As data continues to grow in volume and diversity, it’s important to have efficient and flexible ways to store and analyze it. Apache Parquet is a columnar storage format designed for big data processing frameworks like Apache Hadoop and Apache Spark.
Apache Parquet is an open source file format that stores data in columnar format. As a columnar data storage format, it offers several advantages over row-based formats for analytical workloads. Your choice of data format can have significant implications for query performance and cost.Let’s Understand how apache Parquet work its use cases, what are some benefits and drawbacks of it.
How Apache Parquet Works
Parquet is designed to be efficient for both read and write operations. It stores data in a columnar format, but also includes metadata that describes the structure of the data. This metadata includes information like the schema, data types, and compression algorithms used for each column.
Parquet files are divided into row groups, which are further divided into columns. Each column is compressed individually, and can use a different compression algorithm. This allows for optimal compression and query performance for each column.
Use Cases for Apache Parquet
Parquet’s columnar storage format makes it an ideal choice for big data processing frameworks like Apache Hadoop and Apache Spark. It can handle large datasets and complex queries with ease, while also providing flexible schema evolution and efficient compression.
Parquet is also commonly used for data warehousing, where it provides fast query performance and efficient storage for large datasets. It’s also a popular choice for machine learning applications, where it can handle large amounts of training data and provide fast access to specific columns.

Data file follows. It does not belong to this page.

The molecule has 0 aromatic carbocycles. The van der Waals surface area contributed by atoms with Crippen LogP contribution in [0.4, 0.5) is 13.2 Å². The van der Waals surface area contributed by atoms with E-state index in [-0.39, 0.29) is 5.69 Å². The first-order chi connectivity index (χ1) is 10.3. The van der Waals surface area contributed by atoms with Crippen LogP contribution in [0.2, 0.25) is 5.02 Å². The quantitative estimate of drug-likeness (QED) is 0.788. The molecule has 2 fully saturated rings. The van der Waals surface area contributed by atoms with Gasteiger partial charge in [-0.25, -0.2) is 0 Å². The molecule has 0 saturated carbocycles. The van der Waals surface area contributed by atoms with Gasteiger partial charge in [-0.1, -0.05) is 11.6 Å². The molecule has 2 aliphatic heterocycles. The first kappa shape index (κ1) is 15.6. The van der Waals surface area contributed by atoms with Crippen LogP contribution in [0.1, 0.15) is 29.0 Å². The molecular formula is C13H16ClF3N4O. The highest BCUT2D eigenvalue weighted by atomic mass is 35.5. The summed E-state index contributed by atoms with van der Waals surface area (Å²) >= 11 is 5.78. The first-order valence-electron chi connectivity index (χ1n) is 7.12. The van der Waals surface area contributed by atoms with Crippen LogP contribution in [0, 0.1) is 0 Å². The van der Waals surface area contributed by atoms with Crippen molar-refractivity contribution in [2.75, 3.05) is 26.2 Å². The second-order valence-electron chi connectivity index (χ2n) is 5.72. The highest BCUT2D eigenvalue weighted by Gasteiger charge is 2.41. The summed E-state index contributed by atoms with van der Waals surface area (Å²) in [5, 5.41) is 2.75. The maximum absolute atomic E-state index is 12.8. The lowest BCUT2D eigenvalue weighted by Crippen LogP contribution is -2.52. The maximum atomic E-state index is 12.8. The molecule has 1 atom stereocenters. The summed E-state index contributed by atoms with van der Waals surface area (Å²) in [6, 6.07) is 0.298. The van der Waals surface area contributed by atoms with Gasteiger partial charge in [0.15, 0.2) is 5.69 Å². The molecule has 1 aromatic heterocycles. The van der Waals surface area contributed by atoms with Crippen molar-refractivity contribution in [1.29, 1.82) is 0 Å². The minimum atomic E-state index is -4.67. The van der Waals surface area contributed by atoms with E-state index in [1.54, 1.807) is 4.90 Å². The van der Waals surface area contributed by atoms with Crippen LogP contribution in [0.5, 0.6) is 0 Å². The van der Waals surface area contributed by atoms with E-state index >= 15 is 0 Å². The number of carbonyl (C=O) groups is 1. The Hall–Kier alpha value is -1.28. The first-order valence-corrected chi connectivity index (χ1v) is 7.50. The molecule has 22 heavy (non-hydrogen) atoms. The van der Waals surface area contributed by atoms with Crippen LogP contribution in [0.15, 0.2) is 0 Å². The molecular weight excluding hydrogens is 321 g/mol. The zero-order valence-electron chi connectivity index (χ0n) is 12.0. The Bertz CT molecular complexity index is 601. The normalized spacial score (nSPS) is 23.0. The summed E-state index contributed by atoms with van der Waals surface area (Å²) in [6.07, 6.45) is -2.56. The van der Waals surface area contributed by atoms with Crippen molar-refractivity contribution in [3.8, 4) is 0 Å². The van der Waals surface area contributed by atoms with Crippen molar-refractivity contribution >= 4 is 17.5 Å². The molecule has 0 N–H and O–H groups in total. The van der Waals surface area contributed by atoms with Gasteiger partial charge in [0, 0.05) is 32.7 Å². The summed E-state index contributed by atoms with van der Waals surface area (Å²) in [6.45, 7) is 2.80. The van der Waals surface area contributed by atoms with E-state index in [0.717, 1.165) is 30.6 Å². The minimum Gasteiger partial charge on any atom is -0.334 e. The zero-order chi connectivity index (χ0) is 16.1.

Benefits of Parquet Big Data
- Good for storing big data of any kind (structured data tables, images, videos, documents).
- Saves on cloud storage space by using highly efficient column-wise compression, and flexible encoding schemes for columns with different data types.
- Increased data throughput and performance using techniques like data skipping, whereby queries that fetch specific column values need not read the entire row of data.
- Apache Parquet is implemented using the record-shredding and assembly algorithm, which accommodates the complex data structures that can be used to store the data.
- Parquet is optimised to work with complex data in bulk and features different ways for efficient data compression and encoding types. This approach is best especially for those queries that need to read certain columns from a large table. Parquet can only read the needed columns therefore greatly minimising the IO.
Drawbacks of Apache Parquet
- Parquet is a binary-based (rather than text-based) file format optimised for computers, so Parquet files aren’t directly readable by humans. You can’t open a Parquet file in a text editor the way you might with a CSV file and see what it contains. There are utilities that convert the binary representation to a text-based one, such as parquet-tools, but it’s an extra step.